Genealogy at the Arsenal library - la Bibliothèque de l'Arsenal
The Police Archives

Louisiana Ancestors in the Bibliothèque de l'Arsenal

Arsenal doc 2 small

Above is our copying of a document found in the Bibliothèque de l'Arsenal. Dated 1728, it is a request  for Monsieur Herault, lieutenant general of the police, to allow a captain of the King's regiment to visit the prisons of Paris (Bastille) and Bicêtre (an apparently ghastly place where the straitjacket and the guillotine were first used) to choose some men to serve the king.  

Raiding prisons for men to puff up the ranks of soldiers or sailors was an old custom that lasted well into the nineteenth century. What is interesting about the small carton of documents in l'Arsenal where this paper was found is that many of the prisoners so selected were  sent to regiments in la Louisiane. An earlier document, dated May 1719, names the following men as released with the permission of the Duc d'Orléans to go to Louisiana:

  • Louis Chinet
  • Antoine Lagasse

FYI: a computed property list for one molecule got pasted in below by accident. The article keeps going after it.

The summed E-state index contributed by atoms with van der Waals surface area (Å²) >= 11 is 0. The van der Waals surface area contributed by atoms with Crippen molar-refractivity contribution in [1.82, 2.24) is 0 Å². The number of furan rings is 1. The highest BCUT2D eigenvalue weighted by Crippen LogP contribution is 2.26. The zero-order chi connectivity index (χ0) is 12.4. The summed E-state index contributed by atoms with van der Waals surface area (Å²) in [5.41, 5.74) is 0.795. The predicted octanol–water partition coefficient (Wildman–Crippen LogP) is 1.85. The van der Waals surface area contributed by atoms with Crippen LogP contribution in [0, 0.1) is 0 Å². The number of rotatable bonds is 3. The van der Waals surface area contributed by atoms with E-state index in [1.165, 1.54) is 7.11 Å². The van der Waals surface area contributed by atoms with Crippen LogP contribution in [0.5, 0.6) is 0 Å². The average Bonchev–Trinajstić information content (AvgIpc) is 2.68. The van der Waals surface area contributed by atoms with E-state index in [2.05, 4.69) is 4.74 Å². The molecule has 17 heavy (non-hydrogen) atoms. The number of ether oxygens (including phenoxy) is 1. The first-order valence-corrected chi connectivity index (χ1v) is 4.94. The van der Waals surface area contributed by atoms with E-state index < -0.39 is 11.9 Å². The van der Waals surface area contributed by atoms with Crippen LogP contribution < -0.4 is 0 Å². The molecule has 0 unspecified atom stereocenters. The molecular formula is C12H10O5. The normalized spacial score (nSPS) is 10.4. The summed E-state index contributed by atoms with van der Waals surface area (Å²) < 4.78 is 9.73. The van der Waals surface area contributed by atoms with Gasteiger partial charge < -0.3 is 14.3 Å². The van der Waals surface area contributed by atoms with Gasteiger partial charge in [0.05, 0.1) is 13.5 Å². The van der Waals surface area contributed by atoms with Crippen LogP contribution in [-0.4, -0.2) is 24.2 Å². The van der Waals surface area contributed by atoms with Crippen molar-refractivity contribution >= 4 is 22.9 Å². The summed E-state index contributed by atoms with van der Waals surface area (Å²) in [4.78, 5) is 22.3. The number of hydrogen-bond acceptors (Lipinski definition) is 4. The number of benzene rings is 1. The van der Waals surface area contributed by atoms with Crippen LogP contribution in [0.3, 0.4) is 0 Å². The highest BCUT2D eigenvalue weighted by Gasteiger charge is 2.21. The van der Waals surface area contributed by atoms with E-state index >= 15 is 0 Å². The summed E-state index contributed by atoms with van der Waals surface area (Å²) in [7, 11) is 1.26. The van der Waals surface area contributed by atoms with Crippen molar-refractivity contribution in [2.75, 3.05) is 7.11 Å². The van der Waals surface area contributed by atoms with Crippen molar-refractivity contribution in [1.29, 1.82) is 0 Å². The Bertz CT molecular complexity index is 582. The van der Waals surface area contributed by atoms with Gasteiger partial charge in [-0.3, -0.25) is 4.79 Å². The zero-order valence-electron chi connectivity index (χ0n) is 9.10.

• Gabriel Colpin
  • Claude Cassin
  • Louis Ranson
  • Antoine Noel
  • Adrien Masson
  • Jacques Clarir
  • Nicolas Caron
  • Estienne le Siure
  • Michel Dumas
  • François Pequeux
  • Jean Le Blastre
  • Pierre Soubout
  • Nicolas Fanereau
  • Antoine Le Roy
  • Louis Fouret
It does not name their crimes or the regiments or ships they joined, merely that they went. They may have completed a formulaire d'engagement, a form that gave the man's name, the names of his parents, the parish of his birth and his physical description. There are very few of these in the carton.

We receive regular requests from readers struggling to find more about the early French arrivals in Louisiana. Clearly, not all soldiers who went to les isles de la Louisiane will have had military records; some will have had criminal records, and the place to look for them will not be the Service Historique de la Défense at Vincennes, but the Bibliothèque de l'Arsenal

©2010 Anne Morddel

French Genealogy